A former election competitor to Mayor Bernadette Clement is deliberating to file a formal complaint with the municipality after the mayor acknowledged to dishonouring campaign fund limits in the October’s municipal election.
Clement posted on his Facebook profile, stating that during the election, she used 18,357 dollars from her finance, which is four thousand dollars higher than what contestants were permitted to consume on their campaigns. The mayor said she shared it on Facebook since she wanted to ensure what took place was open and anyone who had queries could access the information they required. When Clement filed her election expenses, it was on the basis on an audited report. Thus, she felt everything was well explained.
Clement defends herself asserting it was an honest mistake
After the mayor discovered her spending limit had breached the amount permitted, she claims she was surprised. She’s arguing her expense was an innocent mistake, founded on a miscommunication with town administrators concerning the new laws started by the Ministry of Municipal Affairs in 2018.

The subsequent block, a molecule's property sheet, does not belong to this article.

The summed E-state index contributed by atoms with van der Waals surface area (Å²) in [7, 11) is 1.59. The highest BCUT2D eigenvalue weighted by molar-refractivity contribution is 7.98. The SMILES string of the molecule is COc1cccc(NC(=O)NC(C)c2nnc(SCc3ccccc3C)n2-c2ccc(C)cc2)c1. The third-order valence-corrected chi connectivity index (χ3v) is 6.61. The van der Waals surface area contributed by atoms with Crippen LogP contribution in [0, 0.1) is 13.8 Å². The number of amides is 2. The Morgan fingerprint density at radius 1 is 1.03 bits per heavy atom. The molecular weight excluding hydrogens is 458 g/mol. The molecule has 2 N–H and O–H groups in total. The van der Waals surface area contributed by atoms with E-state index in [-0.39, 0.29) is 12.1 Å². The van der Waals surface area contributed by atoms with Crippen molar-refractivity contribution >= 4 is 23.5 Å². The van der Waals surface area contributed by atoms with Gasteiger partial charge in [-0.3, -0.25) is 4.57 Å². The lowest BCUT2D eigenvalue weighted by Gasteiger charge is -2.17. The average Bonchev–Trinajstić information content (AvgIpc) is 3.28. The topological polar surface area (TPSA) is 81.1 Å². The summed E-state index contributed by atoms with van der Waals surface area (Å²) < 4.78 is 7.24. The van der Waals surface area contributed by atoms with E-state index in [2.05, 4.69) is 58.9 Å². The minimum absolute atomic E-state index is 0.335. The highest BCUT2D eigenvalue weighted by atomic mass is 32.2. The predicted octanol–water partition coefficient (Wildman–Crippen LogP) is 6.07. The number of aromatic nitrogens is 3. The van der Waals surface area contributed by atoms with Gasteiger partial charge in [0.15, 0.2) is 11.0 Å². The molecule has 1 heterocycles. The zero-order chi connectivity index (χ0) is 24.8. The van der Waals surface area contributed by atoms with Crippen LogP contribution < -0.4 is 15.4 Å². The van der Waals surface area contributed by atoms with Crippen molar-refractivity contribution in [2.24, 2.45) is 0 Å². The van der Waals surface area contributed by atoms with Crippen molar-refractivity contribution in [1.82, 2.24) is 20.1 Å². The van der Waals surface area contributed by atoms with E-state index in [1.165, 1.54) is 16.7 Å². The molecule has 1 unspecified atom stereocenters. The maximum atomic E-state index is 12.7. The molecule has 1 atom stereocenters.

As set out in Ontario’s Municipal Elections Act, when a contestant files a nomination to participate in an election, the municipal clerk should ascertain how much cash a candidate is permitted to spend. The candidate gets to know the amount in a certificate.
How the limit is determined
The method used for this calculation is 7,500 dollars plus 20 cents for every elector eligible to vote. In Cornwall, it amounts to a cap of 14,203.20 dollars. The law also applies the specific limit on individual contributions from the contestant or their spouse of twenty-five thousand dollars. If a city is big enough that participants reach that cap, then the administrator does not have to consider providing certificates. For this scenario, no certificate was given, which is where Clement said the error happened.